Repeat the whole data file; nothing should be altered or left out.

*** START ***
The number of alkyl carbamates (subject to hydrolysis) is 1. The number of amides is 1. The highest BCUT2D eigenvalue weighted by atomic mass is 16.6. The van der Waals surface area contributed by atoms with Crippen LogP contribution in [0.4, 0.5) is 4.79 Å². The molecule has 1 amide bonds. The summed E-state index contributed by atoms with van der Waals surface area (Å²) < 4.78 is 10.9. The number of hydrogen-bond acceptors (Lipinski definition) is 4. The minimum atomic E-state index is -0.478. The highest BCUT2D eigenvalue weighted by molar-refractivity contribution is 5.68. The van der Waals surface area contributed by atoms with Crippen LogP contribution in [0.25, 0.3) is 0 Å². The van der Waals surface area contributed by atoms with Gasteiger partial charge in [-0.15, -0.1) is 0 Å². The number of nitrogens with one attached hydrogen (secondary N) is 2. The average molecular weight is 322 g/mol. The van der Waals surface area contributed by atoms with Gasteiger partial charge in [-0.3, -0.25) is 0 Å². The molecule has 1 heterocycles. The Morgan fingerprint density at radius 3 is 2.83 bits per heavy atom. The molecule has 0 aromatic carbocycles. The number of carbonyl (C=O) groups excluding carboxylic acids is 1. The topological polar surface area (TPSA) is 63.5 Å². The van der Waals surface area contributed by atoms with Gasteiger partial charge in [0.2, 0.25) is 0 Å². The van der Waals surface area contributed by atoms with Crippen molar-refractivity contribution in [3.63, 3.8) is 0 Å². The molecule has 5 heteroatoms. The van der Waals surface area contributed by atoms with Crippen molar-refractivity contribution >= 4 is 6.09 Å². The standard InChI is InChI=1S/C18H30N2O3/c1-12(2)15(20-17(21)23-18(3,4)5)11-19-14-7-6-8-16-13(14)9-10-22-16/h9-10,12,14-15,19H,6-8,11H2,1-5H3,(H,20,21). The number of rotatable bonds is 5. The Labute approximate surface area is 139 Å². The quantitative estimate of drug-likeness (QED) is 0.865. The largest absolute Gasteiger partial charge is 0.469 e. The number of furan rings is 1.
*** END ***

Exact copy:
The number of alkyl carbamates (subject to hydrolysis) is 1. The number of amides is 1. The highest BCUT2D eigenvalue weighted by atomic mass is 16.6. The van der Waals surface area contributed by atoms with Crippen LogP contribution in [0.4, 0.5) is 4.79 Å². The molecule has 1 amide bonds. The summed E-state index contributed by atoms with van der Waals surface area (Å²) < 4.78 is 10.9. The number of hydrogen-bond acceptors (Lipinski definition) is 4. The minimum atomic E-state index is -0.478. The highest BCUT2D eigenvalue weighted by molar-refractivity contribution is 5.68. The van der Waals surface area contributed by atoms with Crippen LogP contribution in [0.25, 0.3) is 0 Å². The van der Waals surface area contributed by atoms with Gasteiger partial charge in [-0.15, -0.1) is 0 Å². The number of nitrogens with one attached hydrogen (secondary N) is 2. The average molecular weight is 322 g/mol. The van der Waals surface area contributed by atoms with Gasteiger partial charge in [-0.3, -0.25) is 0 Å². The molecule has 1 heterocycles. The Morgan fingerprint density at radius 3 is 2.83 bits per heavy atom. The molecule has 0 aromatic carbocycles. The number of carbonyl (C=O) groups excluding carboxylic acids is 1. The topological polar surface area (TPSA) is 63.5 Å². The van der Waals surface area contributed by atoms with Gasteiger partial charge in [0.2, 0.25) is 0 Å². The van der Waals surface area contributed by atoms with Crippen molar-refractivity contribution in [3.63, 3.8) is 0 Å². The molecule has 5 heteroatoms. The van der Waals surface area contributed by atoms with Crippen molar-refractivity contribution >= 4 is 6.09 Å². The standard InChI is InChI=1S/C18H30N2O3/c1-12(2)15(20-17(21)23-18(3,4)5)11-19-14-7-6-8-16-13(14)9-10-22-16/h9-10,12,14-15,19H,6-8,11H2,1-5H3,(H,20,21). The number of rotatable bonds is 5. The Labute approximate surface area is 139 Å². The quantitative estimate of drug-likeness (QED) is 0.865. The largest absolute Gasteiger partial charge is 0.469 e. The number of furan rings is 1.